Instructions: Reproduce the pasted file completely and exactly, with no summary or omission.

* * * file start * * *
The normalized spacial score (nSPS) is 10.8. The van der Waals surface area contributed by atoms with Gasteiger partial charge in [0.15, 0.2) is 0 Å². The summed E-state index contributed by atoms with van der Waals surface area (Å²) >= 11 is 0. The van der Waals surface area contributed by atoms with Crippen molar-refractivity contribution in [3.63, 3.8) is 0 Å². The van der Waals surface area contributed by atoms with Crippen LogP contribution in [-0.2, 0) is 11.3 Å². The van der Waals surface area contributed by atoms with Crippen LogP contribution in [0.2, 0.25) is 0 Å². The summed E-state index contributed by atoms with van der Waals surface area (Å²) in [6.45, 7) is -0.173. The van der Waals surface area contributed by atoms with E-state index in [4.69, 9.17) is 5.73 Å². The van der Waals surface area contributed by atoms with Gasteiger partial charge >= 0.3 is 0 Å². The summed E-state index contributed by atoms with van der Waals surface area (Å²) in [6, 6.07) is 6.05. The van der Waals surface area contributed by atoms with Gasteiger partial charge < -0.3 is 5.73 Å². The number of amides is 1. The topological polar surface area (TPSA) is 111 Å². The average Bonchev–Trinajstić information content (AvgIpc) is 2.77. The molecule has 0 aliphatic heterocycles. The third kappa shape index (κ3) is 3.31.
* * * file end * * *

The normalized spacial score (nSPS) is 10.8. The van der Waals surface area contributed by atoms with Gasteiger partial charge in [0.15, 0.2) is 0 Å². The summed E-state index contributed by atoms with van der Waals surface area (Å²) >= 11 is 0. The van der Waals surface area contributed by atoms with Crippen molar-refractivity contribution in [3.63, 3.8) is 0 Å². The van der Waals surface area contributed by atoms with Crippen LogP contribution in [-0.2, 0) is 11.3 Å². The van der Waals surface area contributed by atoms with Crippen LogP contribution in [0.2, 0.25) is 0 Å². The summed E-state index contributed by atoms with van der Waals surface area (Å²) in [6.45, 7) is -0.173. The van der Waals surface area contributed by atoms with E-state index in [4.69, 9.17) is 5.73 Å². The van der Waals surface area contributed by atoms with Gasteiger partial charge >= 0.3 is 0 Å². The summed E-state index contributed by atoms with van der Waals surface area (Å²) in [6, 6.07) is 6.05. The van der Waals surface area contributed by atoms with Gasteiger partial charge < -0.3 is 5.73 Å². The number of amides is 1. The topological polar surface area (TPSA) is 111 Å². The average Bonchev–Trinajstić information content (AvgIpc) is 2.77. The molecule has 0 aliphatic heterocycles. The third kappa shape index (κ3) is 3.31.